MR HAZELWOOD is a very popular caller to every Talk Show on Radio in SVG. He has lost his sight, but has been compensated tremendously wid de gift of memory. What ah man. Any discussion on any past event of significance, dat took place in SVG as far back as 80 years ago, dat discussion is not complete until Hazlewood calls and makes his contribution. Ah missed his bit when he shared his near death experience during Hurricane Janet dat devasted Grenada in 1955. Apparently, he went to catch fish on dat day and was caught in de Storm. Major See-in Clear Leacock was so impressed wid Hazelwood’s story, dat he invited those among us who think we have an “Ole Time Story” to come forward.
September 1955 opened wid ah Bundle of joy foh me. My kid brother Don was born ah week before Janet de Janitor stormed de region. Everybody wanted ah piece ah my cute baby brother. But around week three, de morning before Janet, dey was stillness all around, no breeze, cloudless skies, de channel looked as smooth as oil. “Weather up!” my grand-dad de ole Sage said, in other words, expect ah storm any time. In dem days we did not have de technology of today, all ears were glued to de one Radio Stay-shun, de Windward Islands Broadcasted Service (WIBS) dat operated from Grenada and served de four Windward Islands well from 4:00 p.m. to 10:00 p.m. daily.
Dey was also BBC and two stay-shuns broadcasting out ah Trinidad.
No NEMO back den, and by de way, NEMO gets ah D as in Distint-shun foh ah good coverage dis season. Today dey’s ah lot ah caution and pre cautionary notices coming via Facebook, Google, Twitter, Instagram et al.
So back in 1955, someone would pass de word around dat de White Flag (storm warning No 1) was raised and flying at Police stay-shun. As de Storm got closer, de surroundings got more and more scary. De stillness continued, high daytime and de place in darkness, still no clouds, ominous looking skies,..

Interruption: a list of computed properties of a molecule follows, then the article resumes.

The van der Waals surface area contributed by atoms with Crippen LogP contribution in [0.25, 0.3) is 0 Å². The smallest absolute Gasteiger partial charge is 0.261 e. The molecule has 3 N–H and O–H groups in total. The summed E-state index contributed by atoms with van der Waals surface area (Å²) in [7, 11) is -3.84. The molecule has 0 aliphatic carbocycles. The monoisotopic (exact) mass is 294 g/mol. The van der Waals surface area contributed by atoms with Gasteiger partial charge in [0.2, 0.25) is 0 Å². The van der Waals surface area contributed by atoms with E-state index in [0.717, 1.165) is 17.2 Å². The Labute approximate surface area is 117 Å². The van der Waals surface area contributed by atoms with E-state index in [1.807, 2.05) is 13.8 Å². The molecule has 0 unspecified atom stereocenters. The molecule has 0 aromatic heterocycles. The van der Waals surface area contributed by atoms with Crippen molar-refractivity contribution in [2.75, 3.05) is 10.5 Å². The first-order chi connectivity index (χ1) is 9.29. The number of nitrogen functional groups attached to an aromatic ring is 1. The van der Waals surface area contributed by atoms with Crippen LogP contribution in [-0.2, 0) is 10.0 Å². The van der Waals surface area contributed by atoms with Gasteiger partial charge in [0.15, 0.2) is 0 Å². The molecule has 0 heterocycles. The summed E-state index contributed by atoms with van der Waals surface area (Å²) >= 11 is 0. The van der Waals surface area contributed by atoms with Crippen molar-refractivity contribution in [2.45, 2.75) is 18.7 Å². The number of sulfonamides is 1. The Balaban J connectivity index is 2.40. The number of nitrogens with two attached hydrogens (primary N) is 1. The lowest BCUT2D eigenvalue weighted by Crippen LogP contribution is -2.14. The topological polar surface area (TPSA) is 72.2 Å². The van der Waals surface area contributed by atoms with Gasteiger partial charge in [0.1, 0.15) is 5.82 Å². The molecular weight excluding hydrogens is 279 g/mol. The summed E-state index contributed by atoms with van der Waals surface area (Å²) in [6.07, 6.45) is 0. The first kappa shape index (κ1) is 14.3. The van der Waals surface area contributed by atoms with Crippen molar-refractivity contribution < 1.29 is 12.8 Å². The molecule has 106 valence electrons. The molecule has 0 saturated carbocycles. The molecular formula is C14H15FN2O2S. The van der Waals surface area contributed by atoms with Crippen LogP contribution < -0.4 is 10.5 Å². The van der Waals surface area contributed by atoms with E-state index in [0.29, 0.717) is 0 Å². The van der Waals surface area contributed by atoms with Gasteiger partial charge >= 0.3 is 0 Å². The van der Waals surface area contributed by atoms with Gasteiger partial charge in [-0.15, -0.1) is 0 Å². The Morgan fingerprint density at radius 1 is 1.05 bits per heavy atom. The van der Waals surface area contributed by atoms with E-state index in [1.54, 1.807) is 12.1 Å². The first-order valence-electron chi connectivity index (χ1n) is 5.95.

And den at about 4:00 p.m. we heard de final warning, de 1-minute sound of de Siren coming from de Police Stay-shun, also de Siren at de Cotton Ginnery; those were de days when we processed cotton (flower) buds and extracted rich Cotton Seed Oil from de seeds. There-after people armed wid pillows and nighties headed foh temporary shelters e.g.
Church and school buildings, Peace Mo. Shortly after yuh could hear de loud Praise and Worship Songs coming from de Shelters.
Ah timely reminder to go down pon yuh knee and pray.
Ah few members in de community took shelter at our home dat was quite suitable, a downstairs with concrete block walls. At 10: 00 p.m. when WIBS Radio was closing down, de announcer said ah prayer foh SVG and wished us all de best as we weather thru de Storm dat night.
Within minutes of dat farewell we felt a strong gust ah wind, followed by ah second and ah third, den no more, de place went calm again. De ole sage said, “dat was only de smoke, de beginning, we now going thru de calm between de big storm.; de worse is behind. But as we looked across de Bequia Channel, dey was ah massive cloud mass moving across de ocean, and de ole sage said: “ Dey’s de storm going down de channel. Thank yuh Jesus.” After two hours of uninterrupted peace and quiet; de consensus was dat de Storm had definitely passed and we were going thru ah phase known as “de calm after ah Storm!”
So we wer safe.
By daylight de news broke dat Janet “blowdown Grenada”
and all roads led to Kingstown way all de stores including de Police Barracks on Bay Street was flooded from ground swells bordering ah mini soon-nah-me.
Dey was no Deep Water Harbour, so Bay Street was all beach, and ah crowd had gathered in front de Barracks looking wid keen interest, at ah small fishing boat wid two sails, ah captain and two sailors who had braved de channel from Bequia to come to Kingstown on an urgent mission.
De captain made about five attempts to beach de lickle sloop, de 20-feet swells were too big, and every-time he seemed to be getting thru, he had to abort and go back out to Sea. Finally he went far out to Cane Garden point, and when everybody thought he had decided to go back to Bequia, he seemed to have found de right swell, and we say de boat on top of ah big wave, heading full spead in de wind foh de shore. De crowd started to shout and clap: “ He got it dis time! He got it!” Dey sailors down de Jib and Main Sail and de boat rode on top ah dat swell right into de Police Barracks.
Town people roared and shouted and clapped.
And what was de urgency? Someone had died during de night and dey captain and crew came to de mainland to purchase lumber to build de coffin.
But de skills and bravery dat we all witnessed dat morning, as de crew of dat lickle sloop won, de near death experience at sea remains my greatest memory of Hurry-Cane Janet! And wid dat is gone ah gone again.
One Love Bassy
Bassy Alexander is a land surveyor, folklorist and social commentator.